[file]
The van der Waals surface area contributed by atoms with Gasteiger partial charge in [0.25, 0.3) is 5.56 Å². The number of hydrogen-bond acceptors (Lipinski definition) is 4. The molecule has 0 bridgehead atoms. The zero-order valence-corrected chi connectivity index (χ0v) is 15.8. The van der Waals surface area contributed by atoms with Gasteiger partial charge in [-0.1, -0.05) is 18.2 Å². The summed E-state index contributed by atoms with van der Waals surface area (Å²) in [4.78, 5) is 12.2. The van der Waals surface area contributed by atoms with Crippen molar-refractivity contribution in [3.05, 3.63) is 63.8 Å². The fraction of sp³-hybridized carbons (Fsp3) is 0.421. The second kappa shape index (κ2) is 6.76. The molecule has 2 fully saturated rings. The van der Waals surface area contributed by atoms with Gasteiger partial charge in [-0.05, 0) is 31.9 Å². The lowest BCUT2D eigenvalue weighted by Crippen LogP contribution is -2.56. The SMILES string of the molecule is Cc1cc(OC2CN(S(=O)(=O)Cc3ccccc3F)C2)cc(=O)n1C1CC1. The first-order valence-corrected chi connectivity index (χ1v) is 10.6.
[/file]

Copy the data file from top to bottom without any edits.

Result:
The van der Waals surface area contributed by atoms with Gasteiger partial charge in [0.25, 0.3) is 5.56 Å². The number of hydrogen-bond acceptors (Lipinski definition) is 4. The molecule has 0 bridgehead atoms. The zero-order valence-corrected chi connectivity index (χ0v) is 15.8. The van der Waals surface area contributed by atoms with Gasteiger partial charge in [-0.1, -0.05) is 18.2 Å². The summed E-state index contributed by atoms with van der Waals surface area (Å²) in [4.78, 5) is 12.2. The van der Waals surface area contributed by atoms with Crippen molar-refractivity contribution in [3.05, 3.63) is 63.8 Å². The fraction of sp³-hybridized carbons (Fsp3) is 0.421. The second kappa shape index (κ2) is 6.76. The molecule has 2 fully saturated rings. The van der Waals surface area contributed by atoms with Gasteiger partial charge in [-0.05, 0) is 31.9 Å². The lowest BCUT2D eigenvalue weighted by Crippen LogP contribution is -2.56. The SMILES string of the molecule is Cc1cc(OC2CN(S(=O)(=O)Cc3ccccc3F)C2)cc(=O)n1C1CC1. The first-order valence-corrected chi connectivity index (χ1v) is 10.6.